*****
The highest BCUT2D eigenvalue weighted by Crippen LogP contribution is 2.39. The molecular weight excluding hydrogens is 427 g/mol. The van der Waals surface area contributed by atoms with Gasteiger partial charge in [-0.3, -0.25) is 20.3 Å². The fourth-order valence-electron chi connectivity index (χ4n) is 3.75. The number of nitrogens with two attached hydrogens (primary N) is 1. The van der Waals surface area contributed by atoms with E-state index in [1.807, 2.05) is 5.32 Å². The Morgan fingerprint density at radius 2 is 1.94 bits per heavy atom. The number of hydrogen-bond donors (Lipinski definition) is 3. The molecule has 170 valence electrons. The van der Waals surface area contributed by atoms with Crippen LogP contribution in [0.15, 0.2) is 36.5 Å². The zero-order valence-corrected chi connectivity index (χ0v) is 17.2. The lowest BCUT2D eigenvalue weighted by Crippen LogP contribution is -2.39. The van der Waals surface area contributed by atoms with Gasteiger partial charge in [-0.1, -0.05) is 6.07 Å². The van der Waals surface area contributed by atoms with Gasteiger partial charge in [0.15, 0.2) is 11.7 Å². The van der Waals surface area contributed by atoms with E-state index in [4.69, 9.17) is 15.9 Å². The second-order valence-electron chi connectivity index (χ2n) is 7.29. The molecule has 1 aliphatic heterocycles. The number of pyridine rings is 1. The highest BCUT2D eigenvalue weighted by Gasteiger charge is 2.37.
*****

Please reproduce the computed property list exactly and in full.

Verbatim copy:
The highest BCUT2D eigenvalue weighted by Crippen LogP contribution is 2.39. The molecular weight excluding hydrogens is 427 g/mol. The van der Waals surface area contributed by atoms with Gasteiger partial charge in [-0.3, -0.25) is 20.3 Å². The fourth-order valence-electron chi connectivity index (χ4n) is 3.75. The number of nitrogens with two attached hydrogens (primary N) is 1. The van der Waals surface area contributed by atoms with E-state index in [1.807, 2.05) is 5.32 Å². The Morgan fingerprint density at radius 2 is 1.94 bits per heavy atom. The number of hydrogen-bond donors (Lipinski definition) is 3. The molecule has 170 valence electrons. The van der Waals surface area contributed by atoms with Crippen LogP contribution in [0.15, 0.2) is 36.5 Å². The zero-order valence-corrected chi connectivity index (χ0v) is 17.2. The lowest BCUT2D eigenvalue weighted by Crippen LogP contribution is -2.39. The van der Waals surface area contributed by atoms with Gasteiger partial charge in [-0.1, -0.05) is 6.07 Å². The van der Waals surface area contributed by atoms with Gasteiger partial charge in [0.15, 0.2) is 11.7 Å². The van der Waals surface area contributed by atoms with E-state index in [4.69, 9.17) is 15.9 Å². The second-order valence-electron chi connectivity index (χ2n) is 7.29. The molecule has 1 aliphatic heterocycles. The number of pyridine rings is 1. The highest BCUT2D eigenvalue weighted by Gasteiger charge is 2.37.